NEW YORK, NEW YORK – JUNE 16: Ashley Park attends Baccarat x Basil Hayden Speakeasy at the 77th Annual Tony Awards at David Koch Theatre at Lincoln Center on June 16, 2024 in New York City. (Photo by Bennett Raglin/Getty Images)

Inside the exclusive speakeasy, Anna Wintour donned her signature oversized onyx sunglasses but this time with a smile as she giggled with Taraji P Hensen – perhaps it’s Taraji’s contagious personality shining through, her mesmerizing Oscar De La Renta gown or maybe the result of a few Basil Hayden 75’s but either way, the queen of fashion was beaming.

NEW YORK, NEW YORK – JUNE 16: (L-R) Jeremy Strong, Jessica Lange, Andrew Rannells and Eddie Redmayne attend Baccarat x Basil Hayden Speakeasy at the 77th Annual Tony Awards at David Koch Theatre at Lincoln Center on June 16, 2024 in New York City. (Photo by Bennett Raglin/Getty Images)

Elle Fanning, Billy Porter, Nick Jonas and Adrian Wallen dazzled as they posed for pictures while Ben Platt and partner Noah Galvin received some ‘awwws’ from the elite crowd as they embraced each other.

NEW YORK, NEW YORK – JUNE 16: Shaina Taub attends Baccarat x Basil Hayden Speakeasy at the 77th Annual Tony Awards at David Koch Theatre at Lincoln Center on June 16, 2024 in New York City. (Photo by Bennett Raglin/Getty Images)

Ashley Park was ready to rock in a mind blowing Harris Reed floor length gown and Pandora jewelry as she toasted the camera while Daniel Radcliffe quietly made his way around the room chatting with other nominees before winning his Tony later on that night.

NEW YORK, NEW YORK – JUNE 16: Ariana DeBose attends Baccarat x Basil Hayden Speakeasy At The 77th Annual Tony Awards at David Koch Theatre at Lincoln Center on June 16, 2024 in New York City. (Photo by Bennett Raglin/Getty Images)

Three cheers for this very Tony-licious moment!

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Broadway

And The Winners Of The 77th Tony Awards Are: The Outsiders, Merrily We Roll Along, Stereophonic and Appropriate

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Hillary Clinton did show and the Tony’s gave her a standing ovation, but against all odds the best musical of the year The Outsiders won. I have never been so happy to be wrong in my predictions as The Outsiders was my favorite show this year. I am so proud of this industry for honoring this amazing production.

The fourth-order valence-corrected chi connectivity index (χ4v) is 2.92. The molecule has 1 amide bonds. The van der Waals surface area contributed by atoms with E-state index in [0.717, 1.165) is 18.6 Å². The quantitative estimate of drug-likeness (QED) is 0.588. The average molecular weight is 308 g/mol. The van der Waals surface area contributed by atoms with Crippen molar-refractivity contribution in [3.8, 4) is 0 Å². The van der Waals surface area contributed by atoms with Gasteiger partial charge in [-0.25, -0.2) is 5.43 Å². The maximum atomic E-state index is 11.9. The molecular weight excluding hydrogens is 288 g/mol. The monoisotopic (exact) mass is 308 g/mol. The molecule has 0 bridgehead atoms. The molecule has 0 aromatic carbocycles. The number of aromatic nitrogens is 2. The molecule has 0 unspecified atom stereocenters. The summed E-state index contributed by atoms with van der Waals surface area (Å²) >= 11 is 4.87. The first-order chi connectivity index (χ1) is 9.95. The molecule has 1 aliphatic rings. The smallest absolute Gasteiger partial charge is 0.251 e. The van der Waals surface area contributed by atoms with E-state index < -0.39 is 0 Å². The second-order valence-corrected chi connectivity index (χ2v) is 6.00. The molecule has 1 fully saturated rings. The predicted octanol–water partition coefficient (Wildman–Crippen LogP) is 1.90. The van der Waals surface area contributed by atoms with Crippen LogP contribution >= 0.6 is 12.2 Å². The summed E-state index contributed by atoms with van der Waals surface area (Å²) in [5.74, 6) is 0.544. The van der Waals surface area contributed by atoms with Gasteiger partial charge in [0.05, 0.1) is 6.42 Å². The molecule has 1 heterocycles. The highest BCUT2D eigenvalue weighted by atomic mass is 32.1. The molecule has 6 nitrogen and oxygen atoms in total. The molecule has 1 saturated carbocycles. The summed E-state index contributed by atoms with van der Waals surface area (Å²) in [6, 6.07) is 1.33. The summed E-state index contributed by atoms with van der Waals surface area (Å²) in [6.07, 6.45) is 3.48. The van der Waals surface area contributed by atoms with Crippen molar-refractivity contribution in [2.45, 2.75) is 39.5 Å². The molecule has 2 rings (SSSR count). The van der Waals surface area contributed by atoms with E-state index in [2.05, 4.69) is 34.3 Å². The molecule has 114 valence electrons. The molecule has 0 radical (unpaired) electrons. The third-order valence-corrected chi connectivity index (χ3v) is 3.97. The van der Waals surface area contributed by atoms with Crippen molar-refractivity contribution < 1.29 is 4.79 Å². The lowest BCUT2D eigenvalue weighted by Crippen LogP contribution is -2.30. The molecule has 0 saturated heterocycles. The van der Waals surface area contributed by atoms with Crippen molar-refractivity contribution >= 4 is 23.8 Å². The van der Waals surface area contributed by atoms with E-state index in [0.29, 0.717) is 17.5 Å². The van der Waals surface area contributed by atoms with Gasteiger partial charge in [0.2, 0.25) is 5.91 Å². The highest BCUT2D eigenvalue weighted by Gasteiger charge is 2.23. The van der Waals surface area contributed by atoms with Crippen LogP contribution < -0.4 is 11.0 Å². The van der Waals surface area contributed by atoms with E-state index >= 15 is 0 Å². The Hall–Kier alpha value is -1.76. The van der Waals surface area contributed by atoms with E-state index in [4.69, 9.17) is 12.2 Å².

Merrily We Roll Along, Stereophonic, Sarah Paulson, Appropriate, Maleah Joi Moon and so many other predicted choices took home the coveted award.

Ariana DeBose hosted the night, where the surprises were Jeremy Strong, Danya Taymor for The Outsiders, Kecia Lewis for Hell’s Kitchen.…yeah! 

The playbill for the night and the 77th Tony Awards, had speeches that were powerful. Especially in Act One. The theatre before the event.

In the show a tribute to Chita Rivera, Chita you will be missed.

Here is the list of the winning shows and performers:

BEST MUSICAL: The Outsiders

Daniel Radcliffe, Jonathan Groff, and Lindsay Mendez in NYTW’s Merrily We Roll Along. Photo: Joan Marcus.

BEST MUSICAL REVIVAL: *Merrily We Roll Along

BEST ACTRESS (MUSICAL): *Maleah Joi Moon, Hell’s Kitchen

BEST ACTOR (MUSICAL): *Jonathan Groff, Merrily We Roll Along. 

BEST FEATURED ACTRESS (MUSICAL):***Kecia Lewis — Hell’s Kitchen

BEST FEATURED ACTOR (MUSICAL): *Daniel Radcliffe, Merrily We Roll Along

BEST DIRECTOR (MUSICAL): ***Danya Taymor — The Outsiders. This win gives me such hope as Danya Taymor directs with heart. Her directorial performance in Jonah also was a tour de force. Taymor makes you feel.

BEST BOOK Of A MUSICAL: *Shaina Taub for Suffs

BEST MUSICAL SCORE: * Shaina Taub for Suffs

BEST ORCHESTRATIONS: *Jonathan Tunick, Merrily We Roll Along

BEST CHOREOGRAPHY: *Justin Peck, IIinoise

SCENIC DESIGN (MUSICAL): Tom Scutt — Cabaret at the Kit Kat Club

COSTUME DESIGN (MUSICAL): *Linda Cho, The Great Gatsby 

LIGHTING DESIGN (MUSICAL): ***Brian MacDevitt and Hana S. Kim — The Outsiders

SOUND DESIGN (MUSICAL): ***Cody Spencer — The Outsiders

PLAYS

Tom Pecinka and Sarah Pidgeon Photo by Julieta Cervantes

BEST PLAY: * Stereophonic

Sarah Paulson and Elle Fanning in 2ST’s Appropriate. Photo by Joan Marcus.

BEST PLAY REVIVAL: *Appropriate 

BEST ACTRESS (PLAY): *Sarah Paulson, Appropriate

BEST ACTOR (PLAY): Jeremy Strong — An Enemy of the People

BEST FEATURED ACTRESS (PLAY): *Kara Young, Purlie Victorious

BEST FEATURED ACTOR (PLAY): **Will Brill, Stereophonic. Thrilled for this win. One of my favorite performances of the year.

BEST DIRECTOR (PLAY): *Daniel Aukin, Stereophonic

BEST SCENIC DESIGN (PLAY): David Zinn, Stereophonic

BEST COSTUME DESIGN (PLAY): *Dede Ayite, Jaja’s African Hair Braiding 

BEST LIGHTING DESIGN (PLAY): Jane Cox — Appropriate

BEST SOUND DESIGN (PLAY): *Ryan Rumery, Stereophonic

Audra McDonald

Given special awards were: The Wilma Theatre Outstanding Regional Theatre,

lifetime Achievement to George C. Wolfe, Excellence in Theatre Education to CJay Philip

Harvey Fierstien

lifetime Achievement to Jack O’Brien

Brian Stokes Mitchell and Billy Porter

Isabelle Stevenson Award Billy Porter

*our prediction to win.

** our prediction to what should win

*** our prediction for Best but we did not think would win